Adaptation is the design trend to celebrate in 2021

    Viceroy at Ombria in the Algarve, Portugal
    730 565 Hamish Kilburn
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    Adaptation is the design trend to celebrate in 2021

    Hotel Designs goes behind the scenes of one of the leading design firms, Wimberly Interiors, to understand what hotel designers are expecting to be the major design trends of 2021…

    Viceroy at Ombria in the Algarve, Portugal

    Since 2021 started, we have deliberately put an emphasis on trends – from surface design trends to architecture trends and recently predicting what colour palettes will be popular this year and in the future. Instead of rolling our eyes, which is often the reaction when the trends are mentioned, we are embracing new ideas and meaningful solutions following what has been the largest disruption to hospitality in living memory.

    In order to understand how designers worldwide are thinking right now about the future, we have heard from seven leading professionals from Wimberly Interiors. Here are their predictions…

    “I would say personalised boho. A lot of natural, raw materials and earthy palettes with an emphasis on plants brought indoors in any shape or form, to take us back to nature after being locked in for so long.” – German Mendoza, Associate and Senior Designer, London.

    library/lounge in Rosewood Baha Mar, reflecting soft design trends

    Image credit: Rosewood Baha Mar

    “My interiors prediction for 2021 is ADAPTATION! As this year has laid down in front of us a path of restaurant, hotel and venue closures and abandon, 2021 will be the year of taking those left behind spaces and turning them into something new, exciting and hopeful.” – Josh Held, Vice President and Director of Entertainment, New York.

    “After being part of Fortis 2019 [WATG and Wimberly Interiors’ internal rising star program], my eyes have been opened to the need for resilience in interior design. More than just a trend, it is gaining momentum and is ultimately about the use of materials – tactile, natural, honest and, most importantly, local. Interior design is moving rapidly towards a sense of place and appreciation of available materials and products with a low carbon footprint. It is this availability of resource that is key to the future of design beyond trends.” – Damien Follone, Senior Associate and Senior Designer, Restaurant and Bars, London and The Brit List 2020 Designer.


    Image credit: EDITION Hotels

    “After a chaotic 2020, we’re predicting that 2021 will be all about calm and comfort.

    “Natural and organic materials and cool neutral colours with touches of earthy tones are on the way in. Think stone, wooden finishes, recycled and plant-based woven fabrics, and touches of greenery.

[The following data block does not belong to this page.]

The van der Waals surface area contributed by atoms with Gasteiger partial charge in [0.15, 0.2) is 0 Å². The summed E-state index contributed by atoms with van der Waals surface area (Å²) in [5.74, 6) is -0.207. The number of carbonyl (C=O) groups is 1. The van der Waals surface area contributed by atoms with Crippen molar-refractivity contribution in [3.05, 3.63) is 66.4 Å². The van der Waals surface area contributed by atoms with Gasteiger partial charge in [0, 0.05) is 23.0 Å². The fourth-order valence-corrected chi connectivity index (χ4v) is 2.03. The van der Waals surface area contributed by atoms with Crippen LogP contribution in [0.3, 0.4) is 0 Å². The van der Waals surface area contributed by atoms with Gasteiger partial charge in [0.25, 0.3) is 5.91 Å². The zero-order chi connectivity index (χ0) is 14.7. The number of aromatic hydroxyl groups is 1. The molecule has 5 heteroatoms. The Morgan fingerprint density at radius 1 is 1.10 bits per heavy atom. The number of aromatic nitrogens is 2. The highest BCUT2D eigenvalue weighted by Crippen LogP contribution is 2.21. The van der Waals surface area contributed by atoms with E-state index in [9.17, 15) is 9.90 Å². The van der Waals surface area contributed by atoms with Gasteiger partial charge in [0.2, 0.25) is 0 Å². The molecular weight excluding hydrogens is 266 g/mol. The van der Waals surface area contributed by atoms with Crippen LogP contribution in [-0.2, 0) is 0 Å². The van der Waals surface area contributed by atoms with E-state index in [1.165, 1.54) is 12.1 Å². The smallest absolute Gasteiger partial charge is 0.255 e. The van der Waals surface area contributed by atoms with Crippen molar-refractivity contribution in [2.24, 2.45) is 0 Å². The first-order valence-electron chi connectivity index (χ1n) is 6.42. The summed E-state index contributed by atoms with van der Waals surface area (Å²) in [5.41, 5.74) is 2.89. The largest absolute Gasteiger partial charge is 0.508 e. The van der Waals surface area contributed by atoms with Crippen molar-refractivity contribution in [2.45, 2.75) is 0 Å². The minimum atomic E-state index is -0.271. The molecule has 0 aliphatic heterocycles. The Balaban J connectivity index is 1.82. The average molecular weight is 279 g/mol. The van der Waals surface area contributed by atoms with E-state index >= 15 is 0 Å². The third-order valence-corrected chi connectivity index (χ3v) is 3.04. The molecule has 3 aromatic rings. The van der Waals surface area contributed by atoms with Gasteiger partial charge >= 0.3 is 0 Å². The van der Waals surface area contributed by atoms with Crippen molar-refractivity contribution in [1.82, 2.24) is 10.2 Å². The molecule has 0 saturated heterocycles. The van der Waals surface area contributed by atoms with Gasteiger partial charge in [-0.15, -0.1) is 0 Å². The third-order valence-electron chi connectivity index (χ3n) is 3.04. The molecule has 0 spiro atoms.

“We’re also going to see more open, uncluttered spaces that balance a minimal aesthetic with comfort, warmth, and a feeling of ‘home’ – especially in hospitality design. Objects that are both beautiful and functional, or possess special meaning rather than being purely decorative, will take prime position.

    “Blending old and new with curated feature pieces will also continue to dominate the interior design space. Over the past few years, we’ve seen consumers move towards buying better made, longer lasting statement pieces as opposed to their faster, in the moment or ‘on trend’ counterparts.” – Rachel Johnson, Senior Vice President and Studio Director, London.

    A soft interior scheme and trends reflected in lobby/lounge of Kempinski Jinan

    Image credit: Kempinski Jinan

    “Wellness has topped trends lists for years – and not just in the travel and hospitality industries. As we begin contemplating our post-pandemic (or next-pandemic) world, wellness is going to be bigger than ever and take on a much more holistic form: health, safety, and resilience will become one, and we’ll see designers collaborating more freely with new and unexpected industries and professionals. In the short-term, it’ll mean opening windows in guest rooms, saying goodbye to individually packaged plastic bottles for products or water, and ensuring a better relationship between the indoors and out through integrated design.” —Margaret McMahon, Global Director, Wimberly Interiors

    “Within hotels, I think there will be a real move towards creating spaces where people feel private and protected. Interior design will feel cozier and more residential, while still providing all the finishing touches that guests have come to love from hotel environments versus the home. Luxury hospitality in particular already has a head-start on this, with spaces often designed with exclusivity in mind.” —Liana Hawes, Creative Director, Wimberly Interiors New York.

    “2021 will bring a consciousness of how we conceive private spaces by giving them more flexibility. Think ‘light furniture’ that adapts to different situations with concealed extra functionality to accommodate luxury, comfort and purpose, such as a chair that doubles for dining and working. As many continue to spend increased hours at home, the role of the artwork, textured and natural materials, and botanical wallcoverings will become extremely important – especially in spaces that have prolonged hours of use. As Joan Miró said, ‘A simple line painted with the brush can lead to freedom and happiness.” – Paolo De Simone, Associate and Senior Designer, Wimberly Interiors Singapore.

    Main image credit: Wimberly Interiors

    Hamish Kilburn / 22.02.2021


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